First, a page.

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Korean J Intern Med > Volume 1(1); 1986 > Article
Lee, Chung, Cho, Koh, and Lee: Changes of Serum Angiotensin-Converting Enzyme Activity During Treatment of Patients with Graves’ Disease*


Serum angiotensin-converting enzyme activity was measured spectrophotometrically, and serum thyrotropin-binding-inhibitory immunoglobulin (TBII) activity was measured by radioreceptor assay in normal subjects and in patients with Graves’ disease serially before and during treatment, and these activities were compared with each other and with thyroid hormone levels in various thyroid functional status. Correlation between serum angiotensin-converting enzyme activity and serum thyroid hormone level was pursued with relation to the changes of thyroid functional status in patients with Graves’ disease during treatment.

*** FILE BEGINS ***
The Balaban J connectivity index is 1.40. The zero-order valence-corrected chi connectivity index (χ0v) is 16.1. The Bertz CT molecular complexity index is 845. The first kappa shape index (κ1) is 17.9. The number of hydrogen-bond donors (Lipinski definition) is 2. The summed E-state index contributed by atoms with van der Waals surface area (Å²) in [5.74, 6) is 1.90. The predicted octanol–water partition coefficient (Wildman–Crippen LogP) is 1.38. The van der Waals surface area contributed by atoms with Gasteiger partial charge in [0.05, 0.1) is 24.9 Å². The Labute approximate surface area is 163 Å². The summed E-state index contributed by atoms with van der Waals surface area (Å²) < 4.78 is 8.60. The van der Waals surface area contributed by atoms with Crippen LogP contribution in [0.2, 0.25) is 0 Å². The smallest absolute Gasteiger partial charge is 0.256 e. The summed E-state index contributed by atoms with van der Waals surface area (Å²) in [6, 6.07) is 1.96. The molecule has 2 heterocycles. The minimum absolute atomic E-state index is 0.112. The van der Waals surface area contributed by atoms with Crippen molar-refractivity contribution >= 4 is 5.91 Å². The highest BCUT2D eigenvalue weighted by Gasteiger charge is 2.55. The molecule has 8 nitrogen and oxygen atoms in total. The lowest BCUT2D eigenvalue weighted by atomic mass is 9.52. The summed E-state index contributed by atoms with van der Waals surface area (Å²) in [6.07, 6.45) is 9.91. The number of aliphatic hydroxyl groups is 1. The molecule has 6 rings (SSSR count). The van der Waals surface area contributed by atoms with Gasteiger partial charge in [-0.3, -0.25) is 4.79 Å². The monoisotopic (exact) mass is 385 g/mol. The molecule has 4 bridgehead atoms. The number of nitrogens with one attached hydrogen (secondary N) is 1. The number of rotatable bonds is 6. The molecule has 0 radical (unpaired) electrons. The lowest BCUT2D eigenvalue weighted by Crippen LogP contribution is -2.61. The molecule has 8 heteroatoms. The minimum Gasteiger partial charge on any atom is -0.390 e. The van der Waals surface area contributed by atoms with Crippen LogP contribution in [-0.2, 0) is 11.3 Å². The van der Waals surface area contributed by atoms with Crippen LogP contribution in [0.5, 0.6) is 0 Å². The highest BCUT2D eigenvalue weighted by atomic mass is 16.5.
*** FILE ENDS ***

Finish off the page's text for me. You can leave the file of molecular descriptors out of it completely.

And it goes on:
Serum angiotensin-converting enzyme activity was significantly elevated in patients with hyperthyroid Graves’ disease before the start of treatment (35 ± 13 nmol/min/ml, n=50), and not in patients with Graves’ disease, euthyroid state during treatment with antithyroid drugs or radioactive iodine (23 ± 9 nmol/min/ml, n=12), but decreased significantly in patients with Graves’ disease, hypothyroid state transiently during treatment (15 ± 4 nmol/min/ml, n=12), respectively in comparison with normal control subjects. Serum angiotensin-converting enzyme activity was positively correlated with the log value of serum T3 concentration (r=0.62, p<0.001, n=95), and with the log value of free thyroxine index (r=0.66, p<0.001, n=91) but not statistically significantly with serum TBII activity. Serum angiotensin-converting enzyme activity was followed in 11 patients with initially increased activity and the activity decreased in proportion to serum thyroid hormone level during treatment, irrespective of treatment modality. It is suggested that thyroid hormones play a role in the increase and decrease of serum angiotensin-converting enzyme activity directly or indirectly influencing the peripheral tissues (probably reticuloendothelial cells or peripheral endothelial cells) in patients with Graves’ disease.